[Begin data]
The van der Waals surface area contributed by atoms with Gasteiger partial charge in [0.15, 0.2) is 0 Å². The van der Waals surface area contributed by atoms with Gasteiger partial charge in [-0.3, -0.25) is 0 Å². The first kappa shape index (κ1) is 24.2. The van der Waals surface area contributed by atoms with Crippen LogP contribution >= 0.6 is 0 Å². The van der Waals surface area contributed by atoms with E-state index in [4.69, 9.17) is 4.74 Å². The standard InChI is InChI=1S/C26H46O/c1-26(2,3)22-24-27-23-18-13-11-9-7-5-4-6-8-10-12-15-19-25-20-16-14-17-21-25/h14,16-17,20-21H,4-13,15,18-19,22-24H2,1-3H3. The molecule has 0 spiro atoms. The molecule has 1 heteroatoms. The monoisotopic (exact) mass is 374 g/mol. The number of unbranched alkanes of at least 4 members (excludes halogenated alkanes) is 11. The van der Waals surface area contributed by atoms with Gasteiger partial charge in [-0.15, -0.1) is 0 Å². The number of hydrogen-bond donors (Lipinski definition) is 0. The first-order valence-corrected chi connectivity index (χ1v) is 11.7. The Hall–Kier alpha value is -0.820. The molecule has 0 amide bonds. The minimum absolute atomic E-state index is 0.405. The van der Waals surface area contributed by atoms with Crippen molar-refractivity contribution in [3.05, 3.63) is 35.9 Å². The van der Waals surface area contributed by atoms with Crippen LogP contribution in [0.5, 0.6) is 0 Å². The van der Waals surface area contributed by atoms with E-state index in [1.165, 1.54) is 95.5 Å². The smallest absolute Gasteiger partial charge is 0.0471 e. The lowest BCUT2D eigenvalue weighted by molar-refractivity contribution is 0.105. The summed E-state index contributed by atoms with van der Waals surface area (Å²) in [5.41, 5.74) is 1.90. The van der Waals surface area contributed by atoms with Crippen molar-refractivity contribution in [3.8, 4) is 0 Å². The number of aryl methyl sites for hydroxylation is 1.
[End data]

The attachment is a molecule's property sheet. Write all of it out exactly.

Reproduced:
The van der Waals surface area contributed by atoms with Gasteiger partial charge in [0.15, 0.2) is 0 Å². The van der Waals surface area contributed by atoms with Gasteiger partial charge in [-0.3, -0.25) is 0 Å². The first kappa shape index (κ1) is 24.2. The van der Waals surface area contributed by atoms with Crippen LogP contribution >= 0.6 is 0 Å². The van der Waals surface area contributed by atoms with E-state index in [4.69, 9.17) is 4.74 Å². The standard InChI is InChI=1S/C26H46O/c1-26(2,3)22-24-27-23-18-13-11-9-7-5-4-6-8-10-12-15-19-25-20-16-14-17-21-25/h14,16-17,20-21H,4-13,15,18-19,22-24H2,1-3H3. The molecule has 0 spiro atoms. The molecule has 1 heteroatoms. The monoisotopic (exact) mass is 374 g/mol. The number of unbranched alkanes of at least 4 members (excludes halogenated alkanes) is 11. The van der Waals surface area contributed by atoms with Gasteiger partial charge in [-0.15, -0.1) is 0 Å². The number of hydrogen-bond donors (Lipinski definition) is 0. The first-order valence-corrected chi connectivity index (χ1v) is 11.7. The Hall–Kier alpha value is -0.820. The molecule has 0 amide bonds. The minimum absolute atomic E-state index is 0.405. The van der Waals surface area contributed by atoms with Crippen molar-refractivity contribution in [3.05, 3.63) is 35.9 Å². The van der Waals surface area contributed by atoms with Crippen LogP contribution in [0.5, 0.6) is 0 Å². The van der Waals surface area contributed by atoms with E-state index in [1.165, 1.54) is 95.5 Å². The smallest absolute Gasteiger partial charge is 0.0471 e. The lowest BCUT2D eigenvalue weighted by molar-refractivity contribution is 0.105. The summed E-state index contributed by atoms with van der Waals surface area (Å²) in [5.41, 5.74) is 1.90. The van der Waals surface area contributed by atoms with Crippen molar-refractivity contribution in [3.8, 4) is 0 Å². The number of aryl methyl sites for hydroxylation is 1.